Machine Learning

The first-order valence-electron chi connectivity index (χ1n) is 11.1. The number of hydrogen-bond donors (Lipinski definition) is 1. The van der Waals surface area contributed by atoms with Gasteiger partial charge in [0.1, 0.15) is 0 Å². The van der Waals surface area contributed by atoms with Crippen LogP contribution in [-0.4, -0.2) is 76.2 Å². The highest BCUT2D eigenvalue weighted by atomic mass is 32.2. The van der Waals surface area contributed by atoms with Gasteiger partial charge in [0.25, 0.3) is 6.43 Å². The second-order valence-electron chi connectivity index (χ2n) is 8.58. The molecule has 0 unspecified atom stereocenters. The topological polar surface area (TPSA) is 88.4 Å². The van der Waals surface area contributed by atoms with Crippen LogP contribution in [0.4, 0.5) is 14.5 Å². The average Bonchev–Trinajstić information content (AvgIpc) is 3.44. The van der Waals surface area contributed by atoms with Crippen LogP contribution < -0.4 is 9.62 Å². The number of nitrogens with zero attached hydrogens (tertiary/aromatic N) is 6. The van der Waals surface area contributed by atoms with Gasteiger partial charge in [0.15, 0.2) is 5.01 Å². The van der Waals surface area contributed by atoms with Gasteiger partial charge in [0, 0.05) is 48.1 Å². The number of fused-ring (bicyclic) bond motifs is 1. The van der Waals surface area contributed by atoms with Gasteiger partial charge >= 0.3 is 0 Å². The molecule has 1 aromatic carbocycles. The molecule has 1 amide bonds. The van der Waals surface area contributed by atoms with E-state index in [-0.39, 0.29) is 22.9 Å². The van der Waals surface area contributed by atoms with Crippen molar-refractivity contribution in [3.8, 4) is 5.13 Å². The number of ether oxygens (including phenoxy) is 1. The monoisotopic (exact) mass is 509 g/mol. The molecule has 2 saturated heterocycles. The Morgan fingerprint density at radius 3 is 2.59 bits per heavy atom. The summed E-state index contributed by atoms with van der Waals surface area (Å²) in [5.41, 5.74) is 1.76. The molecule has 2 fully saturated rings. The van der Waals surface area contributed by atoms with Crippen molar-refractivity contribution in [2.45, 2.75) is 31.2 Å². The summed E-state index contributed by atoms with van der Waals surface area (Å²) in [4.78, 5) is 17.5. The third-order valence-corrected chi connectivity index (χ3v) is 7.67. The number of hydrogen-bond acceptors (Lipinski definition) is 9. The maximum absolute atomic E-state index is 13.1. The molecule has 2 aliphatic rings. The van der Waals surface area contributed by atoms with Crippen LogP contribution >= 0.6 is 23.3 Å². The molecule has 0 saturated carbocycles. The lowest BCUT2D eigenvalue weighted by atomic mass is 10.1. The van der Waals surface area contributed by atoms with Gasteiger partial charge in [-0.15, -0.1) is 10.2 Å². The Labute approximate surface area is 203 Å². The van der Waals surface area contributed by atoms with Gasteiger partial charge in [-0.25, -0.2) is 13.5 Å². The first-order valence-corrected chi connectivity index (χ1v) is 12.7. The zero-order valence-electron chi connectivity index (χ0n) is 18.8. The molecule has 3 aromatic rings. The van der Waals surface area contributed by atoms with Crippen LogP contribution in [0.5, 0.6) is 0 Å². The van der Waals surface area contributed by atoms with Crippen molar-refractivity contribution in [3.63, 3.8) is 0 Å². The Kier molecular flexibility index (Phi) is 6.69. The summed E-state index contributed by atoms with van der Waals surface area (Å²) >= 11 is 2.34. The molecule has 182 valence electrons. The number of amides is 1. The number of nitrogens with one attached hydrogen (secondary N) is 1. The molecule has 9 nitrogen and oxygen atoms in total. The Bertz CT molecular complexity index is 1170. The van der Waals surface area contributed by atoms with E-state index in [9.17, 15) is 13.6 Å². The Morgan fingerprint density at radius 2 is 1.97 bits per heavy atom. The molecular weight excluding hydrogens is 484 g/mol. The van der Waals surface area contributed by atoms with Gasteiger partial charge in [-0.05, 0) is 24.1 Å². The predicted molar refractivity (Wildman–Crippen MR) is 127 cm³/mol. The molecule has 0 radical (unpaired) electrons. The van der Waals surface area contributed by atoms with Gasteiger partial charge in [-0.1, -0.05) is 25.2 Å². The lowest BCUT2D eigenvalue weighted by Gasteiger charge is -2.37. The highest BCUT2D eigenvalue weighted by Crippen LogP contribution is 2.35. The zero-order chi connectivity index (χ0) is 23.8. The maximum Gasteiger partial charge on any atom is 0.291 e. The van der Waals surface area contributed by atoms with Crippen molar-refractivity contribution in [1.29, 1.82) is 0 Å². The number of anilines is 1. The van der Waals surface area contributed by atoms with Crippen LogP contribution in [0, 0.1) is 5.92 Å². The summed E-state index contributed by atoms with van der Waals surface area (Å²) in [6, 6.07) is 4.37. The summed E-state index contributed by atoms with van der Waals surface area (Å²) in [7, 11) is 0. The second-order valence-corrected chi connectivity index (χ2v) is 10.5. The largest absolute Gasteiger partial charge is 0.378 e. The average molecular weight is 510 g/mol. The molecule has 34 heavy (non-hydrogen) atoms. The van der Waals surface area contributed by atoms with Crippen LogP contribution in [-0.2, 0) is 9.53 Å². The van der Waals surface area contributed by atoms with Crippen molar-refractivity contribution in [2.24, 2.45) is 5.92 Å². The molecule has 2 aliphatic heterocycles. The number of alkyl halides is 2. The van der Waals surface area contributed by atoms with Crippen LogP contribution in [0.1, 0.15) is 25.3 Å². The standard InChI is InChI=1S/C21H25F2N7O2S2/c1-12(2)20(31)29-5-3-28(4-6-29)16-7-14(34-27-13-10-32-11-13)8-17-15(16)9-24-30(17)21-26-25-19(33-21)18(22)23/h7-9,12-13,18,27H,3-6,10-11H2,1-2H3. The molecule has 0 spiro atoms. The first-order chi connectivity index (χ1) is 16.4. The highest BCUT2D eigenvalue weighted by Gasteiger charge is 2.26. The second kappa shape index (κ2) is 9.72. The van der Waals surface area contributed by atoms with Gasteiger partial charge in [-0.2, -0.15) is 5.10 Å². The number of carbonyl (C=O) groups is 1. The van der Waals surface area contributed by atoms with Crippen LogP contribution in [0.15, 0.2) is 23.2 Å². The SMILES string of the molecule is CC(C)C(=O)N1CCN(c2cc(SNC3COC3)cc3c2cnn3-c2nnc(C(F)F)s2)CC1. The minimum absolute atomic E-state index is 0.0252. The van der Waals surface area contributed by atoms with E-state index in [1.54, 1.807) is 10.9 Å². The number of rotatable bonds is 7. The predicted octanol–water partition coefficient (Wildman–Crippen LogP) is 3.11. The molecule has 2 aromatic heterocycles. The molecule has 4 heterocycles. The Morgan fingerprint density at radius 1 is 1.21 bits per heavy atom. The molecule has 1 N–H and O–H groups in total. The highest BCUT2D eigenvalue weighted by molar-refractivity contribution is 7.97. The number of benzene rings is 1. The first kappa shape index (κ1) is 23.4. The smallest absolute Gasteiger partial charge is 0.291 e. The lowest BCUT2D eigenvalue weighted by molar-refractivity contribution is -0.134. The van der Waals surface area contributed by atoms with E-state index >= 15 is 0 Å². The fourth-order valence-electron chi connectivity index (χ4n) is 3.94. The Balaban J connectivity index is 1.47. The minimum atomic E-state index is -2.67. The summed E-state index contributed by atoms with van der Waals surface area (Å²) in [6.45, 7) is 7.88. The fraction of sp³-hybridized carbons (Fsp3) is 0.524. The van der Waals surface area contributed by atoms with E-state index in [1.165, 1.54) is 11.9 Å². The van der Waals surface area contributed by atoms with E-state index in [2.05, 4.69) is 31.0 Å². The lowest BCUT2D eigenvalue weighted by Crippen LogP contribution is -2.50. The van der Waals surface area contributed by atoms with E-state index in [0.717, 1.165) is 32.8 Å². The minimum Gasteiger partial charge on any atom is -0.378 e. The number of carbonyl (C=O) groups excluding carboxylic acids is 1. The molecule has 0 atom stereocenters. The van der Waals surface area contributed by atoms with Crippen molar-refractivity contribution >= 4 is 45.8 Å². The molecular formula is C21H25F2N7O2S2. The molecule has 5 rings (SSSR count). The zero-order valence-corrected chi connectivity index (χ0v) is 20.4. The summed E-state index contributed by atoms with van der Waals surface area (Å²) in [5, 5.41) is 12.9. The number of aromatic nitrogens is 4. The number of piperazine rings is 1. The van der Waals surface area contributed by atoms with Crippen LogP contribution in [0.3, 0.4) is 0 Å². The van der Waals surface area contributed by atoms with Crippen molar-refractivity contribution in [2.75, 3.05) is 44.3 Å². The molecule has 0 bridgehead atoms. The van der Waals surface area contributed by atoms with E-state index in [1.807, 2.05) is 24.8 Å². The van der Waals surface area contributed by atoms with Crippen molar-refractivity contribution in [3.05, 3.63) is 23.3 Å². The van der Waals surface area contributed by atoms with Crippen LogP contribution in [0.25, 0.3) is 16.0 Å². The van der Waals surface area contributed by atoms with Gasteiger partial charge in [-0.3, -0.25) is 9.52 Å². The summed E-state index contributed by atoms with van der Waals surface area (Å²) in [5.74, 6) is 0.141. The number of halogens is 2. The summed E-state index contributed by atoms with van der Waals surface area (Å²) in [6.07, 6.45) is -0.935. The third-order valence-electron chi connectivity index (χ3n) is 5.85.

Machine learning has achieved remarkable successes, ranging from the postal service’s handwritten zip code readers to voice recognition systems like Apple’s Siri. These advances also include movie recommendation systems, spam and malware detection, housing price prediction algorithms, and the development of driverless cars. Although Artificial Intelligence (AI) and Machine Learning are terms frequently used interchangeably today, here we distinguish between them. Traditional AI systems, exemplified by chess-playing machines, employed decision-making based on preset rules stemming from theories or fundamental principles. In contrast, machine learning makes decisions using algorithms trained with data. Furthermore, while AI typically refers to tools complete with user interfaces and ready for real-world application, the term Machine Learning is often reserved for the underlying ideas, concepts, and methodologies, regardless of whether a tangible tool has been developed. In this part of the book we focus on these ideas, concepts, and methodologies, but also demonstrate their application to handwritten digits.